For the authors large herbivores might have fundamentally modified Pleistocene ecosystems; therefore, “to bring them into large-scale land surface models would help us better understand the intricate interactions among climate, plants and animals that shaped the biosphere”, said Prof. Josep Peñuelas from CREAF-CSIC Barcelona.

Journal Reference: Zhu, D., CIiais, P., Chang, J., Krinner, G., Peng, S., Viovy, N., Peñuelas, J., Zimov, S. 2018. The large mean body size of mammalian herbivores explains the productivity paradox during the last glacial maximum. Nature Ecology & Evolution

Josep Peñuelas named Distinguished Scientist by Chinese Academy of Sciences

This award distinguish well established and internationally recognized scientists in their respective research fields, having obtained outstanding scientific accomplishment and prestigious international honors, awards or prizes.

The fellowship aims to create or strengthen partnerships between CAS host institutions and the recipients’ home institutions.

Continental mapping of forest ecosystem functions reveals a high but unrealized potential for forest multifunctionality

Timber_trekking_Jan2018

This study presents a new approach to quantify ecosystem functioning at scales relevant for policy makers. Photo by Pixabay.

 

Forests provide a number of functions related to key services such as timber production, climate regulation and recreation, and are important for the conservation of many plant and animal species. Thus humans require multiple services from ecosystems, but it is largely unknown whether trade-offs between ecosystem functions prevent the realisation of high ecosystem multifunctionality across spatial scales.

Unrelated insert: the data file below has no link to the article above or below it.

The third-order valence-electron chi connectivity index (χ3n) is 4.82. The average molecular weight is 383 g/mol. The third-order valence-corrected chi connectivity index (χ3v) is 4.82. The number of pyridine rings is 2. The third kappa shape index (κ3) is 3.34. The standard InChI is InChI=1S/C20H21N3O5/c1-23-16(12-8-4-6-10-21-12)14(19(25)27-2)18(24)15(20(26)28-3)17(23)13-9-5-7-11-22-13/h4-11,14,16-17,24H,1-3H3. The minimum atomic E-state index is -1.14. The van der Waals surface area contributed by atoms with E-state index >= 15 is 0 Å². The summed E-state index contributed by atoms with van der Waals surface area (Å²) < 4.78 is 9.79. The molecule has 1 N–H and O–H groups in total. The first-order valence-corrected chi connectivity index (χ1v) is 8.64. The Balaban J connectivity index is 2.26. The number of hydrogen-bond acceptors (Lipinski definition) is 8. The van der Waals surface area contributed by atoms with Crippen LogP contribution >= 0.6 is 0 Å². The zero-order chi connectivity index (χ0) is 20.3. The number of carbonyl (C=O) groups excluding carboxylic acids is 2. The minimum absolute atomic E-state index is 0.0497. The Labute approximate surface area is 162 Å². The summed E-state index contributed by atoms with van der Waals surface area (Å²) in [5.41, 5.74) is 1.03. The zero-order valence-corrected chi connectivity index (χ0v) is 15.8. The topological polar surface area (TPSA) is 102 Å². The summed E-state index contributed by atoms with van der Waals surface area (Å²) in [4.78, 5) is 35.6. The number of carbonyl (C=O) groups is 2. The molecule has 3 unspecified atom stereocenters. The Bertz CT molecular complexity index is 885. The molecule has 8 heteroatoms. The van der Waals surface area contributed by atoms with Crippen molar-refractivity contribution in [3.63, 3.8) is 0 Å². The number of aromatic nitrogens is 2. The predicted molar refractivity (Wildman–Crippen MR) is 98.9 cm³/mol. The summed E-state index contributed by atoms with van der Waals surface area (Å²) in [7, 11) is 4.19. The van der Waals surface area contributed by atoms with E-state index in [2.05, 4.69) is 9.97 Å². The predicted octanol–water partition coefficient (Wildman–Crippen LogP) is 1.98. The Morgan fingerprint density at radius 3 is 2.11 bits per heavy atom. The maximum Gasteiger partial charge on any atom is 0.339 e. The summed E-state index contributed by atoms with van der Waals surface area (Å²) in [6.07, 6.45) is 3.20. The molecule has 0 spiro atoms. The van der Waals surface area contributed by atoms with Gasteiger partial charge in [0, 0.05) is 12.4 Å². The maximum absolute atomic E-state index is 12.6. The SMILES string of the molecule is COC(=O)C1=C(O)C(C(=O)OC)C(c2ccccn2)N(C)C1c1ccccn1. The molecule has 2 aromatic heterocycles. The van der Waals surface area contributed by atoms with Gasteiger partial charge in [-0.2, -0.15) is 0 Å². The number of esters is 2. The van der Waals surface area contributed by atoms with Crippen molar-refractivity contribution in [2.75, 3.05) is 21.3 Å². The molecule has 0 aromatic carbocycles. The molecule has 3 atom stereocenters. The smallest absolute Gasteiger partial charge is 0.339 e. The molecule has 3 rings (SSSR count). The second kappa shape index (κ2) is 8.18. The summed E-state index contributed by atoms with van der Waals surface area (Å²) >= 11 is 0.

In a new study in the journal Ecology Letters scientists combined a comprehensive dataset (28 ecosystem functions measured on 209 forest plots) with a forest inventory dataset (105,316 plots) to extrapolate and map relationships between various ecosystem multifunctionality measures across Europe. These multifunctionality measures reflected different management objectives, related to key services (timber production, climate regulation and biodiversity conservation/recreation).

Authors found that different measures of forest multifunctionality tend not to tradeoff with each other, at both local and continental scales. “Within some areas there were strong synergies between different multifunctionality measures, indicating that even though they are currently uncommon, ‘win-win’ forest management strategies are possible and could be promoted in the future. “Using one of the most comprehensive assessments so far, our study therefore suggests a high but largely unrealised potential for management to promote multifunctional forests in Europe”, said Dr. van der Plas from Institute of Plant Sciences, University of Bern, Switzerland.

For the authors this study is a first step in reaching the ultimate goal of predicting how future ecosystem functioning and service provision will be altered by ongoing global trends, such as climate change), eutrophication and acidification or land-use change “Future studies could combine this approach with models on climate change, biodiversity change or management scenarios to investigate the impacts of these global trends for the future functioning and service provisioning of forests and other ecosystems”, said Prof. Josep Peñuelas from CREAF-CSIC Barcelona.